Hospital bills need close examination, too

On The Money

Your Money

February 20, 2005|By Lorene Yue

As if going to the hospital weren't unpleasant enough, getting socked afterward with complicated and financially burdensome bills could send you scrambling for painkillers.

Before you take out your checkbook, find out if you're actually on the hook for the entire amount.

Medical claims advocates estimate that eight in 10 bills contain some kind of mistake, ranging from data-entry errors and duplicate charges to failure to provide group discounts for related services.

"Any time a consumer with health insurance gets a bill, they should consult with their insurer," said Mohit Ghose, spokesman for America's Health Insurance Plans, a Washington-based association of health insurance providers.

Your best bet is to find out if your insurer has a department or person that specifically handles medical claims and contact them for assistance.

Mistakes can crop up for several reasons, particularly if you make an unscheduled medical visit.

"In an emergency room visit, you are seen by several people throughout the hospital," said Rich Rasmussen, a spokesman for the Florida Hospital Association.

The billing is based on codes sometimes hurriedly entered into the medical record, and, "If you have one digit off, it could be an entirely different service," Rasmussen said.

And sometimes you're caught in the shuffle, as providers present, or fail to present, bills to the right place for payment.

There are experts you can hire to clear up the mess, but they'll charge $25 to $150 an hour, or they'll take a cut - as high as 50 percent - of the money they save you.

If you want to tackle the job yourself, here are three things you can do.

Get an estimate for scheduled services. "Have a conversation to make sure you know what is covered," Rasmussen said. "Ask for a cost estimate. It's not a guarantee, but it will be a benchmark."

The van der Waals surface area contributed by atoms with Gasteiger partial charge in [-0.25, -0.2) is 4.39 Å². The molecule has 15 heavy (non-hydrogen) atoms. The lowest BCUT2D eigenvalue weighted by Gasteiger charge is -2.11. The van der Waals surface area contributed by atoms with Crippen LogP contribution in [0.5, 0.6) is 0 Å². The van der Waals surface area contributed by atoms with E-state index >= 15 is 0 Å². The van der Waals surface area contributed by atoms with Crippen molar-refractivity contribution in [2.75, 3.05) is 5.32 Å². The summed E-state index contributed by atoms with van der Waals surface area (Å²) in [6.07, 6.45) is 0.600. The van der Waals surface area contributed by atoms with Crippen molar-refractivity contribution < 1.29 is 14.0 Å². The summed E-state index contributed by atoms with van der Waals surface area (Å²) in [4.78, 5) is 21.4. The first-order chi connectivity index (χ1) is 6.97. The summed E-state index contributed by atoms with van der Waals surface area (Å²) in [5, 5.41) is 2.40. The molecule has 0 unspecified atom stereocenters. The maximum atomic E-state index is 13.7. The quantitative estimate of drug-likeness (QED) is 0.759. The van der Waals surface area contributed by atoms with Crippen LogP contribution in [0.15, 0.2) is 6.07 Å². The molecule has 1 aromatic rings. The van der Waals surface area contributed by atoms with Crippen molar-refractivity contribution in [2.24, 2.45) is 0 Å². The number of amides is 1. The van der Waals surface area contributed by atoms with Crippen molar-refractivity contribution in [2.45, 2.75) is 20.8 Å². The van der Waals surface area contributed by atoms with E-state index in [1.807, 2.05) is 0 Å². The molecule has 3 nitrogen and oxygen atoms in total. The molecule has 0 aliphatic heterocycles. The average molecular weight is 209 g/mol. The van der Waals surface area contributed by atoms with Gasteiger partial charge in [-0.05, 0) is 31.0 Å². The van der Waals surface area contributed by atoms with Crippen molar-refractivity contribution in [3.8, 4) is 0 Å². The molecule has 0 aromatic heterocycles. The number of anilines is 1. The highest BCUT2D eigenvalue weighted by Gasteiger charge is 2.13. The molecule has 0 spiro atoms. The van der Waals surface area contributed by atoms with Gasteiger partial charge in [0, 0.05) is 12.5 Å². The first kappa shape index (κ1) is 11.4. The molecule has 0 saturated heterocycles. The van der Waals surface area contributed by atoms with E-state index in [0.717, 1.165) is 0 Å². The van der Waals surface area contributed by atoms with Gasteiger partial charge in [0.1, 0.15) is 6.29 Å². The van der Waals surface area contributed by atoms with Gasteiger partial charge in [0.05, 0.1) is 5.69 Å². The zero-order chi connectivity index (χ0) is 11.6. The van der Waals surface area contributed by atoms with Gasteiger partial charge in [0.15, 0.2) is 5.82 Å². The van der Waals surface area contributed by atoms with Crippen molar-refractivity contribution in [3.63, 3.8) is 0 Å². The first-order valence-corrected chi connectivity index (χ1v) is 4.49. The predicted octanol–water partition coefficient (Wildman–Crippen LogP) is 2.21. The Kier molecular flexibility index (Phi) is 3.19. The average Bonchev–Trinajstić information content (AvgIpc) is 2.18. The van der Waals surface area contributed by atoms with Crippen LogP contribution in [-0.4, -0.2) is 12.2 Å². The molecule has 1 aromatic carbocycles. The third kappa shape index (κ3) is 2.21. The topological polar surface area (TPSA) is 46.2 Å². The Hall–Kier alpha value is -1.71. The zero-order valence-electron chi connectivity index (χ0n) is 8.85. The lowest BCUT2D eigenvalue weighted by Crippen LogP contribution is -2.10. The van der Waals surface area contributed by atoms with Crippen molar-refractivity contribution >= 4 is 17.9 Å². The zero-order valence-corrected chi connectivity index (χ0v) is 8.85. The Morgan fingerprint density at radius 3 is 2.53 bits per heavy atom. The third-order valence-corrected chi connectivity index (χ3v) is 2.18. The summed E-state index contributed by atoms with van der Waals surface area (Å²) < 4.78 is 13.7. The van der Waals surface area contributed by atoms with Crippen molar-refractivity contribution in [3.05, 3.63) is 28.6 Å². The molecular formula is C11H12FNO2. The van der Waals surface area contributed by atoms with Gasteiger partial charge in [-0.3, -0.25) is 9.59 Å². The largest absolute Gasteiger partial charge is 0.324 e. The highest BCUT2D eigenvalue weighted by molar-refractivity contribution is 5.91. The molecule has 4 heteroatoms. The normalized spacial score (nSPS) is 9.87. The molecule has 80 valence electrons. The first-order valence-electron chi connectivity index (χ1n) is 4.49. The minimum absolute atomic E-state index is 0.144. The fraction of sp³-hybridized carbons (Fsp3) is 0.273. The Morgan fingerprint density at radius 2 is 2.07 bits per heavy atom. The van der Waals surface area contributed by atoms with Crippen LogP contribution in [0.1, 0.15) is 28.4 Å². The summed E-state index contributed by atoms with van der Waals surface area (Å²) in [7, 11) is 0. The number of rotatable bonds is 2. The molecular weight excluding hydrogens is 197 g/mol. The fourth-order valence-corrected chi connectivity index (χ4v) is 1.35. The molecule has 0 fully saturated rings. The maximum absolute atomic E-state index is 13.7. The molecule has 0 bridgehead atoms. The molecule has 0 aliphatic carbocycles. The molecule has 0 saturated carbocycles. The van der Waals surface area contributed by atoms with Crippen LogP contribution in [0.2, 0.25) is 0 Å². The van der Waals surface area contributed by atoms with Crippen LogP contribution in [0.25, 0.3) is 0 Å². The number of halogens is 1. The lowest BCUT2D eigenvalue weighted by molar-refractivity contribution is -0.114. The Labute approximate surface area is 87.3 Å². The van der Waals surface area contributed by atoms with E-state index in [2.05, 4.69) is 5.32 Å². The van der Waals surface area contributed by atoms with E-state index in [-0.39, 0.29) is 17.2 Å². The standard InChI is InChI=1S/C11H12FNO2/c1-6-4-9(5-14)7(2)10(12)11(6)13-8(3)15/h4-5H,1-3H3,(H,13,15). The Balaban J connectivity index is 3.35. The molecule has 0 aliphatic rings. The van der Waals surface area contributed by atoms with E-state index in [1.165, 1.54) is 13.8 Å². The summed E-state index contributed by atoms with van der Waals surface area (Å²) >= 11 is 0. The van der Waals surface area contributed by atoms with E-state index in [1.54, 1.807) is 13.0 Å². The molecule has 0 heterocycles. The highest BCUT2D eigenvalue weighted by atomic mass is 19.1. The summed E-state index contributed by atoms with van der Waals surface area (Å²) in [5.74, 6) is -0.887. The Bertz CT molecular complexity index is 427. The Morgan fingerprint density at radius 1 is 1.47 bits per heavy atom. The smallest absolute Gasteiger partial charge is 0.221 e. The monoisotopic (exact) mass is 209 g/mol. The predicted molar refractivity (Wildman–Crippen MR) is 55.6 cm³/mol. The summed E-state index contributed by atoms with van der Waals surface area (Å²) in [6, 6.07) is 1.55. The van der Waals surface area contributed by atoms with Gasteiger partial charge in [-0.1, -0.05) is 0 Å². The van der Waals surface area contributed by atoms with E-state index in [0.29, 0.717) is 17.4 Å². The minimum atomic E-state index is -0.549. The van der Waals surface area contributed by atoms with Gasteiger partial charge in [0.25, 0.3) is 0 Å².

Take action immediately. Don't ignore an apparent error in the hope someone else will straighten it out. Procrastinate, and next thing you know you're getting notices from debt collectors hounding you for money you might not owe. And ignoring it could rattle your credit score if it's reported to a credit-rating agency. (It's a good idea to periodically check your credit report for any kind of error, including medical bills.)

Get a detailed invoice. If that $5,000 bill for an emergency room visit to stitch the cut on your hand looks suspiciously high, ask for a bill that breaks down every charge. Health care providers should provide you with a detailed statement of the care you received. That's when you have to do some detective work to decode billing jargon and determine if there are any frivolous or mistaken charges.

"Pay attention to what you're billed for - use of gloves, the drapes, gowns or the paper cup they handed you the pills in," said Pat Palmer, founder of Medical Billing Advocates in Salem, Va. "Look at those statements, because there may be charges that don't belong to you. Most people don't know how to question it, or they are too intimidated."

Some favorite overbilled items among the medical claims community are the $1,000 toothbrush, the $150 disposable mucus cleaner (a box of tissues) and the $140 Tylenol. Sure, health care providers can charge a healthy markup for products they use to care for you, but you have a right to question it.

Lorene Yue is a Your Money staff writer.

Common errors

Here are types of overcharges to look for in hospital bills:

Excessive charges for routine admission process.

Private-room charge for a patient who had a semiprivate room.

Charge for medication that was not administered or was declined by the patient.

Charge for services that a physician did not order or that were not administered.

Double-billing.

Charges for items covered in the room charge, often including toothbrushes, combs or slippers.

Source: AARP

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